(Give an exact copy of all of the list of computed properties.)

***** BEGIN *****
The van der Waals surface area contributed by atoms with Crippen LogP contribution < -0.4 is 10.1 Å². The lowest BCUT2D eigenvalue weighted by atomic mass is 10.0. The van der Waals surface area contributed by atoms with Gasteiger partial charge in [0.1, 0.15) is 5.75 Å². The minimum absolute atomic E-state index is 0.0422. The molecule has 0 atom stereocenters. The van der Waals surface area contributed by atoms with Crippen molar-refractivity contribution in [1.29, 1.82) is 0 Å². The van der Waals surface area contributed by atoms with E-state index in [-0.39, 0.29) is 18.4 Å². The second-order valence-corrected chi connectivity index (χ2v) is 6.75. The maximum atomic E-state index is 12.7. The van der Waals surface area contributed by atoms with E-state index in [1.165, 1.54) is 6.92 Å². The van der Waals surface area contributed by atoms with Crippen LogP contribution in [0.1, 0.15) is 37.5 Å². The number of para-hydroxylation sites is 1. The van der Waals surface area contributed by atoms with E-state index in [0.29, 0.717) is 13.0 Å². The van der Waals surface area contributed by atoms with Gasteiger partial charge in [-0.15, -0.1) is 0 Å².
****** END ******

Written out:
The van der Waals surface area contributed by atoms with Crippen LogP contribution < -0.4 is 10.1 Å². The lowest BCUT2D eigenvalue weighted by atomic mass is 10.0. The van der Waals surface area contributed by atoms with Gasteiger partial charge in [0.1, 0.15) is 5.75 Å². The minimum absolute atomic E-state index is 0.0422. The molecule has 0 atom stereocenters. The van der Waals surface area contributed by atoms with Crippen molar-refractivity contribution in [1.29, 1.82) is 0 Å². The van der Waals surface area contributed by atoms with E-state index in [-0.39, 0.29) is 18.4 Å². The second-order valence-corrected chi connectivity index (χ2v) is 6.75. The maximum atomic E-state index is 12.7. The van der Waals surface area contributed by atoms with E-state index in [1.165, 1.54) is 6.92 Å². The van der Waals surface area contributed by atoms with Crippen LogP contribution in [0.1, 0.15) is 37.5 Å². The number of para-hydroxylation sites is 1. The van der Waals surface area contributed by atoms with E-state index in [0.29, 0.717) is 13.0 Å². The van der Waals surface area contributed by atoms with Gasteiger partial charge in [-0.15, -0.1) is 0 Å².